George Weigel

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On the Ever-Accelerating Passage of Time

In one of his Blackford Oakes novels, William F. Buckley Jr. had a character crack a Wagnerian joke along these lines: What is Siegfried? Siegfried is the opera that begins at 7 p.m.

The Summer Reading List: A Ukrainian Primer

Given the rubbish about Ukraine spewed out by Russian propaganda trolls and regurgitated by foolish or ideologically besotted Americans, this year’s annual summer reading list will focus on serious books

Holy Week 2022: A Wartime Meditation

In both the Roman and Byzantine liturgical calendars, Lent 2022 has coincided with a brutal war in Ukraine. That war was launched by Russia’s Vladimir Putin for an ignoble, imperial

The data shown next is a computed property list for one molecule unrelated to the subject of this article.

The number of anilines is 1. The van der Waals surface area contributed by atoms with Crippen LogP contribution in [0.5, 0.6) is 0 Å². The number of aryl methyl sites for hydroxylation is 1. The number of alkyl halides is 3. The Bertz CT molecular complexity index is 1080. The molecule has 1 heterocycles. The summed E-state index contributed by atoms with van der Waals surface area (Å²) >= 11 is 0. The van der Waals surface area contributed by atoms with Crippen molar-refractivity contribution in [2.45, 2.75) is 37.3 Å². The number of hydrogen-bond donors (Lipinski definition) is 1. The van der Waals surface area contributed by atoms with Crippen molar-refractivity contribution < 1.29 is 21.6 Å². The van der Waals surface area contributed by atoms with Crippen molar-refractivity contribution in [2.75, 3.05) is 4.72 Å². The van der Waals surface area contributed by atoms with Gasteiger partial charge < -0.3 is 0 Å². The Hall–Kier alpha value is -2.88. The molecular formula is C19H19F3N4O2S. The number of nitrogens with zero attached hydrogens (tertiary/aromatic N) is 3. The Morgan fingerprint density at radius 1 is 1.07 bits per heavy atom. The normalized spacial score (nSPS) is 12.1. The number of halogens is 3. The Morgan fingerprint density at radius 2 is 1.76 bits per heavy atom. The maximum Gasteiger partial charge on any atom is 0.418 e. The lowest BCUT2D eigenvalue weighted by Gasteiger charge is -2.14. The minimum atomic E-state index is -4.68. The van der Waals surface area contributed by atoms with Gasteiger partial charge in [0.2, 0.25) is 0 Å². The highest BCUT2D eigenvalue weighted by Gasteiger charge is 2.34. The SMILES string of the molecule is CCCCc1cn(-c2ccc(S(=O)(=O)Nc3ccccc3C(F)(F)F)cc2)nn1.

The Sacred Earthiness of Christmas

ROME. A massive, sixteen-volume Lives of the Saints, first published between 1872 and 1877, informs me that, here in the Eternal City, the feast of Christmas first became a celebration distinct

Books for Christmas 2021

Some suggestions for Christmas giving, in the form of books that amuse, inspire, educate, or all of the above: Prison Journal, Volume 3—The High Court Frees an Innocent Man, by

The 2021 Summer Reading List

Liberation from lockdowns and quarantines ought not be liberation from serious reading, opportunities for which being one of the few boons of the recent past. Here are some suggestions for

The First U.S. Cathedral Turns 200

Baltimore’s Bishop John Carroll had a decision to make. It was 1805, and the diocese then encompassed the entire U.S. Years before, Pope Pius VI had urged Carroll to build

What the Magi Teach Us

Among the tenured professorial skeptics, few Gospel episodes have been sliced, diced, and tossed to the dissecting room floor as “mythology” more often than the story of the Magi: the